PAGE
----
Certain file extensions are easier to convert than others. Here's a guide with eleven tips for how to convert video to MP4 so you can convert your videos without a hitch. Read more →
An Interview With A Social Justice Warrior
‘Social Justice Warrior’ is a term that’s been all around the gaming community over the last few weeks. While I don’t think this preview is the right place to discuss recent events, let’s just say I’ve found the whole affair pretty disheartening.
The folks over over at the Nonadecimal Creative have a much lighter take on the whole affair. The developer recently put out a small, satirical role playing game called Social Justice Warriors and I spoke with Eric Ford about this inspired little title and what he hoped to achieve by making it.
Hi, thanks for agreeing to talk to me about the game. Can you give readers a quick pitch for Social Justice Warriors?
Social Justice Warriors is a satirical role-playing game about dismissive labels and the pitfalls of online interaction. It’s the familiar RPG battle system but the trolls you battle are of the internet variety. The player assumes the role of a Social Justice Paladin dueling with tweets, a Social Justice Cleric channeling the power of a patron deity subreddit, a Social Justice Mage weaving words into powerful spells of online journalism, or a Social Justice Rogue striking from the shadows of the internet.
Where did the idea for the game come from?
A few months ago there was an image circulating called “SJWs in videogame journalism” which simultaneously labeled and dismissed a number of writers from the big gaming news sites. The term “social justice warrior” was new to me, but persuading people to broadly ignore a group of people using nothing more than a label really bothered me.
It’s something you see all the time on the internet. Using name-calling and defamation to discredit and silence people. Any time I read an article or thread about any subject, not just games, I skim through the comments and always find back-and-forth arguments that rapidly descend into personal attacks. While at first glance people assume my Social Justice Warriors game is either advocating or admonishing the behavior of people labeled as “social justice warriors,” it’s actually an expression of my frustration with interpersonal conduct online.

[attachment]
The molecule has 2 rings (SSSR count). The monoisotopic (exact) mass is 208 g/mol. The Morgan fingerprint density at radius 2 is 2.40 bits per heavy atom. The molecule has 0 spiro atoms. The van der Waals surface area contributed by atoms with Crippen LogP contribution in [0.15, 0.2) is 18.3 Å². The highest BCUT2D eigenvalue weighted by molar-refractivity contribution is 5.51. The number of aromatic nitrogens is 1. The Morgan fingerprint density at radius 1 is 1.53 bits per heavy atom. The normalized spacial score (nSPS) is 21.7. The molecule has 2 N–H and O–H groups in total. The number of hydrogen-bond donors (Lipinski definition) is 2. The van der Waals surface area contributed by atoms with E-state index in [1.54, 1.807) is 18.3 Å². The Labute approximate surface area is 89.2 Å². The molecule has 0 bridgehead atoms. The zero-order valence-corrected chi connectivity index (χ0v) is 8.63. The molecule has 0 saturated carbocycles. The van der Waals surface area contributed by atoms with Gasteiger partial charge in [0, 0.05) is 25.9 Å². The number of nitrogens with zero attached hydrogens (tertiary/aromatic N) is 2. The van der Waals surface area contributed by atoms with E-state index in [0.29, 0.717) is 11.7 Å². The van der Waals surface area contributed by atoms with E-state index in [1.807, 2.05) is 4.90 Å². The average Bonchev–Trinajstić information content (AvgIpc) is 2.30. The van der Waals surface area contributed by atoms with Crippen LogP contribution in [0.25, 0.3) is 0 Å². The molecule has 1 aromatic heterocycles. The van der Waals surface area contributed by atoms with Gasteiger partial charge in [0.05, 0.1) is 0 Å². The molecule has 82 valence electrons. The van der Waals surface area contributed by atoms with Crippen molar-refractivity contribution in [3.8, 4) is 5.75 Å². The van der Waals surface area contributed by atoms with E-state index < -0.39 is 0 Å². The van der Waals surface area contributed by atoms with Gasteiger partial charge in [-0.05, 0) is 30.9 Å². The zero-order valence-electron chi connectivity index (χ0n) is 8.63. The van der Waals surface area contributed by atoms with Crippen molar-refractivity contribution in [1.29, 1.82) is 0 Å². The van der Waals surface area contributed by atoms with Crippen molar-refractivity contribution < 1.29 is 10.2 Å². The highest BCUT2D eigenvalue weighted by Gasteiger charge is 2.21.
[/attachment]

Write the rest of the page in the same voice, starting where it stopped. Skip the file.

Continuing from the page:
Obviously, it struck me that SJW is the kind of game that tries to make players think by incorporating ideas and themes into its mechanics. Did you design the mechanics around these themes or find themes that fit the mechanics?
I’m glad you noticed that. Video games’ interactivity are their greatest strength over other forms of media. You’re not limited to describing a perspective with language, you can let someone experience it directly. With Social Justice Warriors, the goal wasn’t to tell people to think one thing or another, but to place them in a thought experiment that simplified real life interaction and then let them form their own conclusions.
When I had the idea for the game, it came together all at once. The mechanics of an RPG battle system with just a few attack options matched the stereotypes of the SJW and troll labels: people who say and do the same things again and again. The health meters became reputation – which seems to get destroyed frequently in online fights – and sanity – as in “this person on the internet is driving me crazy!”
I saw the same parallels with the endless grind, the constant stream of repetitive foes, and the uncertainty of whether defeating enemies is advancing the story, with only a single incrementing counter to represent your progress.
What kind of message do you hope players take away from Social Justice Warriors?
I knew that people who played the game would be coming from radically different backgrounds and perspectives so I tried to weave a variety messages into the gameplay to improve the odds each person would find at least one insight.
The game is a thought experiment that removes a lot of the ambiguity from real life interaction. The trolls in the game are blatantly bigoted so the would-be warrior is justified in standing up against them. However, the attack options let the player make an inflammatory character attack that is more effective than logical arguments. Without this choice, the game would have been a one-dimensional exercise. Since the game’s high-score rankings encourage you to defeat more trolls, the temptation is always there to level personal attacks at the troll instead of being civil. After all, it’s just a troll, right?